Thursday, November 26, 2009

Forklift Accident Video - Lucky escape for driver

Although this video is not hugely 'dramatic', it illustrates perfectly just how vulnerable a forklift is when fully extended. You can also see that once momentum has taken hold of the tipping forklift, the driver is flung violently into the platform from which he his lifting from.

This could easily have resulted in an amputation, or death by crushing. Stay safety everyone. . . don't become complacent around the forklifts in your workplace.

Wednesday, November 25, 2009

Happy Thanksgiving to all of our American readers!

From all of us here at Safetycare, have a happy but most importantly safe Thanksgiving.

Monday, November 23, 2009

What's wrong with this picture?

If you can't see what's wrong have a look at the picture below:

Thursday, November 19, 2009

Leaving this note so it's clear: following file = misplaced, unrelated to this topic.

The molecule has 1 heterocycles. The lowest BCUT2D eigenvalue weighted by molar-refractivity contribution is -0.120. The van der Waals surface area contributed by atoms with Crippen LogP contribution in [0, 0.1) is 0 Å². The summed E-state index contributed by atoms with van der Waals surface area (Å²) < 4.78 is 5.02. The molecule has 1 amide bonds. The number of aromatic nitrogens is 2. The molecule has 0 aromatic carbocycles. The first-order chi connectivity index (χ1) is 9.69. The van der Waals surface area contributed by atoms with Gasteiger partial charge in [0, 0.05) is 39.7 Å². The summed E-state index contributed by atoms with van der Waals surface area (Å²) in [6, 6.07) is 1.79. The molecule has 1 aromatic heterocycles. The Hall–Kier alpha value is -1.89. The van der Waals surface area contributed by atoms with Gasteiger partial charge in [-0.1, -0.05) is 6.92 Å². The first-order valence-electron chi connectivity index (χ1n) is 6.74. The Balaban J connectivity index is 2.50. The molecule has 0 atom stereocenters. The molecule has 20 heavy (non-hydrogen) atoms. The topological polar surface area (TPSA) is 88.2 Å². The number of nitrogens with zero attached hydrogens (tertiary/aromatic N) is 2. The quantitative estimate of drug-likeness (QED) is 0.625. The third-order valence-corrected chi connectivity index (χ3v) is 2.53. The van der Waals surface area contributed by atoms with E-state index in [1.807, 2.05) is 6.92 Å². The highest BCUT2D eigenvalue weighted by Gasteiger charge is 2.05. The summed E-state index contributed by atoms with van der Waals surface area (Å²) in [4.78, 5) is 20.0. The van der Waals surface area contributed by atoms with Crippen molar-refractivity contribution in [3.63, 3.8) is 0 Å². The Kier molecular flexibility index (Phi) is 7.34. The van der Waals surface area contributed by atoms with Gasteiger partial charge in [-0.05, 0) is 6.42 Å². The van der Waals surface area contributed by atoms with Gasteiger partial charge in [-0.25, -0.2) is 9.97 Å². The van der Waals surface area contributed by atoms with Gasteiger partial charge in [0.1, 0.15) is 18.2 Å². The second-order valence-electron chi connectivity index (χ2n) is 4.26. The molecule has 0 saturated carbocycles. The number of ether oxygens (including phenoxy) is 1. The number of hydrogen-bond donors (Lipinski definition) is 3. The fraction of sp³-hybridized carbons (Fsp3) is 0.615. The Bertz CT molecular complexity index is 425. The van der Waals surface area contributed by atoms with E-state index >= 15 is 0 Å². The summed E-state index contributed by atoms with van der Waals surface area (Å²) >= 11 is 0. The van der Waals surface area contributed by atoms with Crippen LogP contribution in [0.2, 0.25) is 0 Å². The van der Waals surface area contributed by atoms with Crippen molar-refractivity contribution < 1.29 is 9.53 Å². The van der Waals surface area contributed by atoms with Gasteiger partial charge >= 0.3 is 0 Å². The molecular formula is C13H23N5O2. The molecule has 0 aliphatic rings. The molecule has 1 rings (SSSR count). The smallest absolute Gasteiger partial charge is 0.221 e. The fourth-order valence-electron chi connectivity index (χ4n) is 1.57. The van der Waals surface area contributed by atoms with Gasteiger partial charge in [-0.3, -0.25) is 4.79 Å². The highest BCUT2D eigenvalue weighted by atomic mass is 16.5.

'I saw the sign!'

This weeks 'I saw the sign!' is related to motor vehicles. Now for the ones of us out there that have a reasonably late model vehicle, who has seen or noticed this little tag on the seat bolster before?

Not quite sure what it is, let's go in for a closer look. . . .

As cars become safer and safer, they are fitted with more and more airbags. This little tag indicates that there is a bolster seat airbag fitted to this car. The airbag will deploy (if needed) from the tagged area. It is important we all do a quick check over our vehicles as to where airbags are fitted. This ensures we don't accidently put inappropriate seat covers or dashboard covers on etc, that could render these safety devices not only useless, but potentially dangerous.

Have a quick look over your car today!

Monday, November 16, 2009

Giant Liebherr Digger demolishes car . . . in a very unique way!

Question: What happens when you dump 42 tonnes of water on top of a car within the space of about 2 seconds? Answer: See below!

Some specs on the Liebherr R98000
  • Overall operating weight - 804 tonne/1,772,520 lb
  • Bucket Capacity - 42 m3/54.9 yd3
  • Overall Length - 25330 mm/83’1”
  • Engine Output: 2 984 kW / 4 000 hp
  • Travel Speed: 0 – 1,8 km/h, optional 0 – 2,3 km/h/
    1,1 mph / 1,4 mph

Friday, November 13, 2009

Working at Heights Shocker!